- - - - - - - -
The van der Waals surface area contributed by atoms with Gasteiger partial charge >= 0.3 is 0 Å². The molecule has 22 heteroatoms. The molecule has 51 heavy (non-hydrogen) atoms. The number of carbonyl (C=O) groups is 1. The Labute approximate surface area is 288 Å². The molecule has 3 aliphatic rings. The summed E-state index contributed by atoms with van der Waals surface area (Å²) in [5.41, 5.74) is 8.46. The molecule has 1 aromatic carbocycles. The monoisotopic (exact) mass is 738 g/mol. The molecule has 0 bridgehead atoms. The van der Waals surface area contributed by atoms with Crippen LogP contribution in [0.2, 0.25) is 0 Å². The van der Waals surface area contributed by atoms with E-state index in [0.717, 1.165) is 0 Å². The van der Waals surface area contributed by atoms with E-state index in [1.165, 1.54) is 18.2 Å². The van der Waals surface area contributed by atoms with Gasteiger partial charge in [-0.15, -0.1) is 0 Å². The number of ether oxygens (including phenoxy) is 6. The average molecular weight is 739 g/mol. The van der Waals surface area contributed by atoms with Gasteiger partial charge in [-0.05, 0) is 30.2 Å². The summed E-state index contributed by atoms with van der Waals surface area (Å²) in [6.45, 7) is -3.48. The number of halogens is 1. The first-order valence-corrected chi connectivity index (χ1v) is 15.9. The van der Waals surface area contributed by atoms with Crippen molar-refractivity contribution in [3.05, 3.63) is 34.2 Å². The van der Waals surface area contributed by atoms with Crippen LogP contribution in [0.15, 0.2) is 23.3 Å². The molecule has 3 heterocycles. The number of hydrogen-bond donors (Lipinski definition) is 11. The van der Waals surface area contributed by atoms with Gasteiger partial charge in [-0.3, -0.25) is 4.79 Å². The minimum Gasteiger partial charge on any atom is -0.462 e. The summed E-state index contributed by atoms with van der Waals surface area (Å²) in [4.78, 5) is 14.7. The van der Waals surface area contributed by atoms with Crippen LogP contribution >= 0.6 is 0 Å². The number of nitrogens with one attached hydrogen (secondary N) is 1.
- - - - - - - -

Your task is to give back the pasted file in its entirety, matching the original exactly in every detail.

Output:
The van der Waals surface area contributed by atoms with Gasteiger partial charge >= 0.3 is 0 Å². The molecule has 22 heteroatoms. The molecule has 51 heavy (non-hydrogen) atoms. The number of carbonyl (C=O) groups is 1. The Labute approximate surface area is 288 Å². The molecule has 3 aliphatic rings. The summed E-state index contributed by atoms with van der Waals surface area (Å²) in [5.41, 5.74) is 8.46. The molecule has 1 aromatic carbocycles. The monoisotopic (exact) mass is 738 g/mol. The molecule has 0 bridgehead atoms. The van der Waals surface area contributed by atoms with Crippen LogP contribution in [0.2, 0.25) is 0 Å². The van der Waals surface area contributed by atoms with E-state index in [0.717, 1.165) is 0 Å². The van der Waals surface area contributed by atoms with E-state index in [1.165, 1.54) is 18.2 Å². The van der Waals surface area contributed by atoms with Gasteiger partial charge in [-0.15, -0.1) is 0 Å². The number of ether oxygens (including phenoxy) is 6. The average molecular weight is 739 g/mol. The van der Waals surface area contributed by atoms with Gasteiger partial charge in [-0.05, 0) is 30.2 Å². The summed E-state index contributed by atoms with van der Waals surface area (Å²) in [6.45, 7) is -3.48. The number of halogens is 1. The first-order valence-corrected chi connectivity index (χ1v) is 15.9. The van der Waals surface area contributed by atoms with Crippen molar-refractivity contribution in [3.05, 3.63) is 34.2 Å². The van der Waals surface area contributed by atoms with Crippen LogP contribution in [0.15, 0.2) is 23.3 Å². The molecule has 3 heterocycles. The number of hydrogen-bond donors (Lipinski definition) is 11. The van der Waals surface area contributed by atoms with Gasteiger partial charge in [-0.3, -0.25) is 4.79 Å². The minimum Gasteiger partial charge on any atom is -0.462 e. The summed E-state index contributed by atoms with van der Waals surface area (Å²) in [4.78, 5) is 14.7. The van der Waals surface area contributed by atoms with Crippen LogP contribution >= 0.6 is 0 Å². The number of nitrogens with one attached hydrogen (secondary N) is 1.